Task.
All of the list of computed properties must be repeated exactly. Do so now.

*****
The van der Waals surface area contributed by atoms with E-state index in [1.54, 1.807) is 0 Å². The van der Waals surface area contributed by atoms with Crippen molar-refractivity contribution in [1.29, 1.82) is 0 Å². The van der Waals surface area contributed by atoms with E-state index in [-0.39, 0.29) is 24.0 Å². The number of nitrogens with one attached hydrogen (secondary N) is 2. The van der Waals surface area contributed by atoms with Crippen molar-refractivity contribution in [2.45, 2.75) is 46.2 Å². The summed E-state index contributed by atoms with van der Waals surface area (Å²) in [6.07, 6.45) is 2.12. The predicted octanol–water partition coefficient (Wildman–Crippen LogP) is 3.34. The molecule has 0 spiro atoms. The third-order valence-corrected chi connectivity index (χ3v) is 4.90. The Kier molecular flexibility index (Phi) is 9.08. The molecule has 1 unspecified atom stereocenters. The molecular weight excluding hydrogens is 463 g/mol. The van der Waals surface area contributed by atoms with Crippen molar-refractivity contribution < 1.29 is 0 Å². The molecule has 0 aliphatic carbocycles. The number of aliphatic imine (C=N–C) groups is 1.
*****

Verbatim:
The van der Waals surface area contributed by atoms with E-state index in [1.54, 1.807) is 0 Å². The van der Waals surface area contributed by atoms with Crippen molar-refractivity contribution in [1.29, 1.82) is 0 Å². The van der Waals surface area contributed by atoms with E-state index in [-0.39, 0.29) is 24.0 Å². The number of nitrogens with one attached hydrogen (secondary N) is 2. The van der Waals surface area contributed by atoms with Crippen molar-refractivity contribution in [2.45, 2.75) is 46.2 Å². The summed E-state index contributed by atoms with van der Waals surface area (Å²) in [6.07, 6.45) is 2.12. The predicted octanol–water partition coefficient (Wildman–Crippen LogP) is 3.34. The molecule has 0 spiro atoms. The third-order valence-corrected chi connectivity index (χ3v) is 4.90. The Kier molecular flexibility index (Phi) is 9.08. The molecule has 1 unspecified atom stereocenters. The molecular weight excluding hydrogens is 463 g/mol. The van der Waals surface area contributed by atoms with Crippen molar-refractivity contribution < 1.29 is 0 Å². The molecule has 0 aliphatic carbocycles. The number of aliphatic imine (C=N–C) groups is 1.